What is knee arthroscopy?
Knee arthroscopy is a minimally invasive procedure that allows access to and treatment of injuries affecting the various structures of the knee joint. Two or three small incisions of less than a centimetre are made to allow access to the joint.
Most knee surgeries that do not involve implant placement are performed using full or partial knee arthroscopy. This is the preferred technique for treating many injuries since it allows for greater visualisation of the joint. All the points of the knee can be accessed in a minimally aggressive way in order to clean the cartilage, make small holes in the bone that lacks cartilage (microfractures), stabilise the cartilage and administer substances or elements (platelet-rich plasma or stem cells) to promote cartilage regeneration.
Knee arthroscopy is also used to complement open techniques, as it improves injury diagnosis and prognosis due to being less aggressive.
The surgery can be performed under local, regional or general anaesthetic depending on the injury and the individual. The anaesthetist will decide the best method in each case to reduce discomfort as much as possible.
Why is it performed?
Knee arthroscopy is used to treat knee injuries. One of the most common pathologies is meniscus injury, and arthroscopy allows preservation of most of the meniscus since the resection is not complete but partial. Meniscal sutures and meniscus transplants through knee arthroscopy are common techniques for improving protection for the joint cartilage.
Another serious sports injury is rupture of the anterior cruciate ligament. Injury to this ligament causes instability in the knee, making it impossible for the person to practice almost any sport. If instability continues, it can damage surrounding structures such as the meniscus and cartilage. The anterior cruciate ligament must therefore be reconstructed with grafts, using arthroscopy to access the joint.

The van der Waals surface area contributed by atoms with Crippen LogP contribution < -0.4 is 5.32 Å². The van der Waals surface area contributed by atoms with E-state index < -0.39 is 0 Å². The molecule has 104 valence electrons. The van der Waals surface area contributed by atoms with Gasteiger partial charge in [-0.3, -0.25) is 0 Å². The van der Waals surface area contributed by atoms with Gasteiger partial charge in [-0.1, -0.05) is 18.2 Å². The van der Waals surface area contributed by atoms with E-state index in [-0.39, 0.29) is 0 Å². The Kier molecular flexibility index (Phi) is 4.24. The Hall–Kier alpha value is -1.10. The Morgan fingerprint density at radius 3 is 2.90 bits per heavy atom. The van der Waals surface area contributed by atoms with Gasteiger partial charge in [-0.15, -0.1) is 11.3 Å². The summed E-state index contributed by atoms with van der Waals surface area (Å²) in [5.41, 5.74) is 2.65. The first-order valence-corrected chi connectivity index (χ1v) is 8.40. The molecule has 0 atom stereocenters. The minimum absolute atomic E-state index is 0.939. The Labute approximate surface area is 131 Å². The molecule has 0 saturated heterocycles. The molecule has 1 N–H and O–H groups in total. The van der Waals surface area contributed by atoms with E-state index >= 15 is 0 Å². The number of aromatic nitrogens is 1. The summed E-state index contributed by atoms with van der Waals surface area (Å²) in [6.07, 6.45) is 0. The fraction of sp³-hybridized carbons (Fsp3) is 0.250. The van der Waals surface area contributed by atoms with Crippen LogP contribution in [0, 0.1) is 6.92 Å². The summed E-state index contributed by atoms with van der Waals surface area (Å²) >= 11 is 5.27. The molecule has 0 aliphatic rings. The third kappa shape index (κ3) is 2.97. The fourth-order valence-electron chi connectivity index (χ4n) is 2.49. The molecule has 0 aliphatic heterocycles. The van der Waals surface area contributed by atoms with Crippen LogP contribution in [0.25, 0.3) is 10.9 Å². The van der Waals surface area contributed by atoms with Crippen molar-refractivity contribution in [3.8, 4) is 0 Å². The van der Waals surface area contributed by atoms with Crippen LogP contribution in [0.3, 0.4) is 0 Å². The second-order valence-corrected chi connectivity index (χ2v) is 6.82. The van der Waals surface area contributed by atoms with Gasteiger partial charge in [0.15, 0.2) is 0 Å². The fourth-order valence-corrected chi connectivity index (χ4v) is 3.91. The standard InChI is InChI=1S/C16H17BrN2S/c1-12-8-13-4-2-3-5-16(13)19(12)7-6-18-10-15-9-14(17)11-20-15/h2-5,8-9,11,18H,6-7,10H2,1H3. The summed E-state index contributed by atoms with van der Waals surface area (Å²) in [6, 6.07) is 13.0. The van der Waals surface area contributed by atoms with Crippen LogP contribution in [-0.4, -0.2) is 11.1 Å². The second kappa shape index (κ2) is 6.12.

Another common problem is cartilage injury (chondropathy, osteoarthritis or osteochondritis). Preserving the cartilage will also preserve the joint, thus preventing wear of the knee.
What does it involve?
The orthopaedic surgeon will make small incisions in the knee to access the joint. They first fill the knee joint with a sterile solution and remove any cloudy fluid, which will allow them to see the joint clearly.
The specialist will then insert the arthroscope (a thin device with a camera at the end) into the knee. This device sends images to the TV monitor so that the surgeon can see all the structures in detail. Through the other holes, the surgeon inserts the surgical material that will allow them to treat the injury and repair the damaged structures.
The procedure rarely lasts more than an hour. After surgery, you will be transferred to a recovery room and will be able to leave the hospital within around two hours.
Prior to surgery, you will need to have a complete physical examination so that the specialist can evaluate your health and detect any possible abnormalities that may interfere with the arthroscopy. You should inform the surgeon of any medication you are taking, in case you need to stop taking some before the operation. Complementary preoperative tests will also be performed, such as an MRI scan, an electrocardiogram and blood tests.
The recovery period after arthroscopy is shorter than after conventional open surgery. However, you must follow the specialist's instructions so that the knee can recover properly.
It is normal to experience some swelling in the days following surgery, so you should elevate the leg during those first few days. Applying ice will relieve any pain and reduce inflammation.
Keep the incisions clean and dry to aid healing. The specialist will tell you when it is okay for you to shower and change the dressing.
Shortly after the intervention, you should begin rehabilitation exercises with a physiotherapist, who will prepare a programme appropriate for you and the type of injury. This will strengthen the knee muscles and help restore movement.
The alternative to knee arthroscopy is conventional open surgery, which is currently only used in more severe cases, in which an implant is required. Any other technique would involve greater invasion of the knee and a more difficult postoperative stage.